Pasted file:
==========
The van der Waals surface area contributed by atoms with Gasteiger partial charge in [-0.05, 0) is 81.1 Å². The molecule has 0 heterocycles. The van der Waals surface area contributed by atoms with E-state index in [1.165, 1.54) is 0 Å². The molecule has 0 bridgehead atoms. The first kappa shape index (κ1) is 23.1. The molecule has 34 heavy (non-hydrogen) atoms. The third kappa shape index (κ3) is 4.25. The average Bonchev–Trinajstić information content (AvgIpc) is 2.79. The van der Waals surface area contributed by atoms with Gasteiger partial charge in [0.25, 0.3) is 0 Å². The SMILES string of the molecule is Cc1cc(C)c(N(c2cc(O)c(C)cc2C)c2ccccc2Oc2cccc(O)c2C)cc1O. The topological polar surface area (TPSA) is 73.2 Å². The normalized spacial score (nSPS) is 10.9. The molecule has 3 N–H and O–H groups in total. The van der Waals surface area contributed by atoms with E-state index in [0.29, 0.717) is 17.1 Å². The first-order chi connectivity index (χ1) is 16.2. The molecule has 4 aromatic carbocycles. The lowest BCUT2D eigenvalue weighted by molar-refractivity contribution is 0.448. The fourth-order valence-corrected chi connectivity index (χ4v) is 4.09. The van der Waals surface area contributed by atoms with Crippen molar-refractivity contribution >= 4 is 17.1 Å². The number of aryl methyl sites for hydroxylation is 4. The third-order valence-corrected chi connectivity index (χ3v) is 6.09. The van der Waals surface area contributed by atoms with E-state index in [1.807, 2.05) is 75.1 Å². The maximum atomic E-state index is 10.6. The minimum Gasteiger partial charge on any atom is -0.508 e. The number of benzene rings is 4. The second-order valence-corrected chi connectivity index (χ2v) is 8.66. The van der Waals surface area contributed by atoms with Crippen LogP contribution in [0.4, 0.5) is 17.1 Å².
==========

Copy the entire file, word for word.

The van der Waals surface area contributed by atoms with Gasteiger partial charge in [-0.05, 0) is 81.1 Å². The molecule has 0 heterocycles. The van der Waals surface area contributed by atoms with E-state index in [1.165, 1.54) is 0 Å². The molecule has 0 bridgehead atoms. The first kappa shape index (κ1) is 23.1. The molecule has 34 heavy (non-hydrogen) atoms. The third kappa shape index (κ3) is 4.25. The average Bonchev–Trinajstić information content (AvgIpc) is 2.79. The van der Waals surface area contributed by atoms with Gasteiger partial charge in [0.25, 0.3) is 0 Å². The SMILES string of the molecule is Cc1cc(C)c(N(c2cc(O)c(C)cc2C)c2ccccc2Oc2cccc(O)c2C)cc1O. The topological polar surface area (TPSA) is 73.2 Å². The normalized spacial score (nSPS) is 10.9. The molecule has 3 N–H and O–H groups in total. The van der Waals surface area contributed by atoms with E-state index in [0.29, 0.717) is 17.1 Å². The first-order chi connectivity index (χ1) is 16.2. The molecule has 4 aromatic carbocycles. The lowest BCUT2D eigenvalue weighted by molar-refractivity contribution is 0.448. The fourth-order valence-corrected chi connectivity index (χ4v) is 4.09. The van der Waals surface area contributed by atoms with Crippen molar-refractivity contribution >= 4 is 17.1 Å². The number of aryl methyl sites for hydroxylation is 4. The third-order valence-corrected chi connectivity index (χ3v) is 6.09. The van der Waals surface area contributed by atoms with E-state index in [1.807, 2.05) is 75.1 Å². The maximum atomic E-state index is 10.6. The minimum Gasteiger partial charge on any atom is -0.508 e. The number of benzene rings is 4. The second-order valence-corrected chi connectivity index (χ2v) is 8.66. The van der Waals surface area contributed by atoms with Crippen LogP contribution in [0.4, 0.5) is 17.1 Å².